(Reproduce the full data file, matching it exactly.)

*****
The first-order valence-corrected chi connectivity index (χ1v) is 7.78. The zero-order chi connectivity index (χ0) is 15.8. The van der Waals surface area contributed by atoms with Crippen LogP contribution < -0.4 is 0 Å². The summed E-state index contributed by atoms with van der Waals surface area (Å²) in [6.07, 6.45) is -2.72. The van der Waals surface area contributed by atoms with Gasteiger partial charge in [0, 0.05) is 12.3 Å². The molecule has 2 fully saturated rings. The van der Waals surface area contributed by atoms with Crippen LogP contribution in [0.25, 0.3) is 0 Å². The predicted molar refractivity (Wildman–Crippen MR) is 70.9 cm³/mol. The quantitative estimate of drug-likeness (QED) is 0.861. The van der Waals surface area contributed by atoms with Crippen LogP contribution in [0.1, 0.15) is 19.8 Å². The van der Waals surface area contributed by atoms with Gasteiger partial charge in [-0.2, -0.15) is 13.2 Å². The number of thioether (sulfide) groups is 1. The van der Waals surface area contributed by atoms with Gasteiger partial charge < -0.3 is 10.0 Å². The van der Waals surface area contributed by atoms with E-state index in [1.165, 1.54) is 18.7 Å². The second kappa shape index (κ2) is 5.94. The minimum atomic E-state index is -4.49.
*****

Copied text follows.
The first-order valence-corrected chi connectivity index (χ1v) is 7.78. The zero-order chi connectivity index (χ0) is 15.8. The van der Waals surface area contributed by atoms with Crippen LogP contribution < -0.4 is 0 Å². The summed E-state index contributed by atoms with van der Waals surface area (Å²) in [6.07, 6.45) is -2.72. The van der Waals surface area contributed by atoms with Gasteiger partial charge in [0, 0.05) is 12.3 Å². The molecule has 2 fully saturated rings. The van der Waals surface area contributed by atoms with Crippen LogP contribution in [0.25, 0.3) is 0 Å². The predicted molar refractivity (Wildman–Crippen MR) is 70.9 cm³/mol. The quantitative estimate of drug-likeness (QED) is 0.861. The van der Waals surface area contributed by atoms with Crippen LogP contribution in [0.1, 0.15) is 19.8 Å². The van der Waals surface area contributed by atoms with Gasteiger partial charge in [-0.2, -0.15) is 13.2 Å². The number of thioether (sulfide) groups is 1. The van der Waals surface area contributed by atoms with Gasteiger partial charge < -0.3 is 10.0 Å². The van der Waals surface area contributed by atoms with E-state index in [1.165, 1.54) is 18.7 Å². The second kappa shape index (κ2) is 5.94. The minimum atomic E-state index is -4.49.